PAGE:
“The idea was to create a space that felt like a tranquil retreat in the countryside, yet still close to the city.
“We aimed for a harmonious balance between old and new, where the original features of the church would seamlessly coexist with contemporary design elements.”
Between 2015 and 2020, Jessica says the house was “pretty much there”; it was functional and the couple brought it their own style, with colourful and playful furnishings. Then, the property was transformed again, turning it into the home it is today.
“In the key rooms, we made significant changes to create functional and stylish spaces. In the kitchen, we installed modern appliances, functional workspaces, and stylish cabinetry,” Jessica said.
“The lounge area underwent a transformation, featuring a double-height space with a freestanding log-burning stove as the centrepiece.
“Bedrooms were personalised with unique decor and colour schemes to create individual havens, while bathrooms were carefully designed to offer both functionality and aesthetic appeal.
“There were stages to the journey to get where we are now. Now is when it feels like an established, put-together home.”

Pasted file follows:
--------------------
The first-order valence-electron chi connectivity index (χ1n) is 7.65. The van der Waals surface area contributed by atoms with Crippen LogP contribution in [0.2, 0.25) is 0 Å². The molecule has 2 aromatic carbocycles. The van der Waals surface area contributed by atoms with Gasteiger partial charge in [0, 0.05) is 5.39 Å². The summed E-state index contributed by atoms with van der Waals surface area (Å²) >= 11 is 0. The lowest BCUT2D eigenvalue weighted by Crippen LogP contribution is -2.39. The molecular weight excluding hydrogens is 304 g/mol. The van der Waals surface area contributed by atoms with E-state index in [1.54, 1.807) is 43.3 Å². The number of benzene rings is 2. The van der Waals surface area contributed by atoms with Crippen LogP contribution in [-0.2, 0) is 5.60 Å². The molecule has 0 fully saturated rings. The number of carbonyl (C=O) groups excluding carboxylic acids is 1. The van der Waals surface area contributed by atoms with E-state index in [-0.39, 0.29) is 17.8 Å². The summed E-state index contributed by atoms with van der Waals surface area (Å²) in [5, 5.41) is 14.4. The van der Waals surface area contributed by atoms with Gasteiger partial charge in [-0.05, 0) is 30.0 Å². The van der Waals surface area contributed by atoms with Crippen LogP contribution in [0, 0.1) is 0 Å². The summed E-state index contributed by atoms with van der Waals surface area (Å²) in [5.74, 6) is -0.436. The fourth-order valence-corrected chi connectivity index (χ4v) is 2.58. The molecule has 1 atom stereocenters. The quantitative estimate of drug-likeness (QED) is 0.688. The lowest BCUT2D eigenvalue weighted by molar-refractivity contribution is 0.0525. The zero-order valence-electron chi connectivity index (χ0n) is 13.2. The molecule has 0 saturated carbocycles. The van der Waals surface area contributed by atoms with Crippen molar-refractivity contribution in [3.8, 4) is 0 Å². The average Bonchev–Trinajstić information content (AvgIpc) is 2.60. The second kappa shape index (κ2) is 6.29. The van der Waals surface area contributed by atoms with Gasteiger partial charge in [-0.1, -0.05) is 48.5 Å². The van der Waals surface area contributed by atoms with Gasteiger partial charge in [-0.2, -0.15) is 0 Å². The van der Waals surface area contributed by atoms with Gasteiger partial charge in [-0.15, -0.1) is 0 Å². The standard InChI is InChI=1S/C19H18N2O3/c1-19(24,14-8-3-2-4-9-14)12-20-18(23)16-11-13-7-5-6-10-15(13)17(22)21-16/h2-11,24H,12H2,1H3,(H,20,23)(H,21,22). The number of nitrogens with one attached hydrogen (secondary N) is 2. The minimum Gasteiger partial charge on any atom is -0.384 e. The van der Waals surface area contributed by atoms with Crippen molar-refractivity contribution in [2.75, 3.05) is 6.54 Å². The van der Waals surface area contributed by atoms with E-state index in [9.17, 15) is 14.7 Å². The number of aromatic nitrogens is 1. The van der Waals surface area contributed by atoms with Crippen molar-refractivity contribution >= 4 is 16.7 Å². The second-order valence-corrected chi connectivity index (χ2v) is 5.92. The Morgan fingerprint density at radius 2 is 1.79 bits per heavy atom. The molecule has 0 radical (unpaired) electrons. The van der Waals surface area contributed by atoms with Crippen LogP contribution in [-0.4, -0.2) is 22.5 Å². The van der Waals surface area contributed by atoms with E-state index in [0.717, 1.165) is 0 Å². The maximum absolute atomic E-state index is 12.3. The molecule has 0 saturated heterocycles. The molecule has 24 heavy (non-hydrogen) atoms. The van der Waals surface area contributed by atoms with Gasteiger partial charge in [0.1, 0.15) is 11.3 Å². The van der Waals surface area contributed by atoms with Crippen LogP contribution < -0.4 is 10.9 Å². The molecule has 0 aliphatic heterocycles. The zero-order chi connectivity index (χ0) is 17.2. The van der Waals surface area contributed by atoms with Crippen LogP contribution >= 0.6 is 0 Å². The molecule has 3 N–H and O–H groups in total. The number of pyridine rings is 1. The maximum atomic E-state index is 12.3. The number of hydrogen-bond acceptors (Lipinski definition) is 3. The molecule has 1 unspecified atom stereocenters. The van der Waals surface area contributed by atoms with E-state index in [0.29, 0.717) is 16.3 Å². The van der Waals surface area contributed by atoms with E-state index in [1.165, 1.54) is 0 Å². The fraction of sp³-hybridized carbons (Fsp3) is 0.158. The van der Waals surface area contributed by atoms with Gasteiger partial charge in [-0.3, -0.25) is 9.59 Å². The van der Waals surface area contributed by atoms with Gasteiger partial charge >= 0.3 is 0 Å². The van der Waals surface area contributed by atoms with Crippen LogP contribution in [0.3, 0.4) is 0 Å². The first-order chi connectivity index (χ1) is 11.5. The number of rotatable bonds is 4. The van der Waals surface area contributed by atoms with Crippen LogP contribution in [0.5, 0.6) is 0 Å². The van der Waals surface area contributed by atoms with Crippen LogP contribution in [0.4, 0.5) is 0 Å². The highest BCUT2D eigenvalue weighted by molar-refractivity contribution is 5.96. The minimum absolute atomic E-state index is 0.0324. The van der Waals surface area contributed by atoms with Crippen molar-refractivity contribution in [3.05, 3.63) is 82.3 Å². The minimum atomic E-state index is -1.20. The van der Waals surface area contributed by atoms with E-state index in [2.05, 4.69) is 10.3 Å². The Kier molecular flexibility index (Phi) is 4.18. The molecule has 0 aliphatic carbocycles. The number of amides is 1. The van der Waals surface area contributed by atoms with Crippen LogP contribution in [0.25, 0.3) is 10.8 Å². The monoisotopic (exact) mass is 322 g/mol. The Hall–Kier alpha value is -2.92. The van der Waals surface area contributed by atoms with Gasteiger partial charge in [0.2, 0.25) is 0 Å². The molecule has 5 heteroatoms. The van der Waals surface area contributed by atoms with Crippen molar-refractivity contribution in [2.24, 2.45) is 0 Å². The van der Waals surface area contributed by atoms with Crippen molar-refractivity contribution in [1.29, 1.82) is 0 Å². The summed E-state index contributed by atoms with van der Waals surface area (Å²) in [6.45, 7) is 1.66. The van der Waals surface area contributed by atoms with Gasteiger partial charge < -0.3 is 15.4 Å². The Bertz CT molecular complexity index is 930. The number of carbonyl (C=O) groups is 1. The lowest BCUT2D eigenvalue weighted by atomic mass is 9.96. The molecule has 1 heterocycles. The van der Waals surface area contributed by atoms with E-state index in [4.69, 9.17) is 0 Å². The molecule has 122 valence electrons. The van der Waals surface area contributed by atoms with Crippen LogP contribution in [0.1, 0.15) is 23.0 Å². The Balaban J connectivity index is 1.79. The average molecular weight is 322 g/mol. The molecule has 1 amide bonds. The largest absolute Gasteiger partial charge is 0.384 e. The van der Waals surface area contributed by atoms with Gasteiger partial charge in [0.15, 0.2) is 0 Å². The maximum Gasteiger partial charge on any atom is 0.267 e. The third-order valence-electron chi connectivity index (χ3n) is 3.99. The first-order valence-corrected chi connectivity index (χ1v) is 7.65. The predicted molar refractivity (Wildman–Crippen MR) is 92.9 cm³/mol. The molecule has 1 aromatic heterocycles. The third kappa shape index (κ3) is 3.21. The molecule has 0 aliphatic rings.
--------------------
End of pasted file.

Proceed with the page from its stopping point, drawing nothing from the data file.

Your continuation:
Jessica said she wanted to keep as much as possible from the original church – including the Hollow Meadows sign that was on the outside of the building, which now hangs in the living room like a piece of art.
And there’s a “quirky sign” above the door to the kitchen that says ‘Sunday at 6pm’, which was when the service used to be held.
However, not all Jessica’s intentions to keep the features of the church worked out.
“We spent a lot of money getting the pews converted into free-standing ones to use as chairs for the dining table.
"Visually, they looked great and in-keeping with the church, but they were so uncomfortable and impractical for day-to-day life, so they’ve been put down in the cellar,” Jessica said.
Jessica admits the renovation project has been a labour of love, sweat and tears.
But the former chapel is now bursting with colour and unusual furnishings – just how the couple, who live in the church with their two children, Carmen, seven, and Robin, five, like it.
Jessica believes the home is worth around £750,000 – but the couple aren’t in a hurry to move.
She added: “In the beginning, we did everything on a budget. Now we have more disposable budget as we’re in a better position.
"So we’ve bought nice bits of furniture. We’ve gone for lots of Farrow & Ball, as well as natural shades with a pop of colour.
“We will continue to evolve and enhance our living spaces, infusing them with our unique design sensibilities and creating a home that truly reflects our personal style.
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“As for selling the property, we see it as a long-term investment and a place where our family can continue to thrive.
“We have a strong emotional connection to our church home and currently have no plans to sell it.”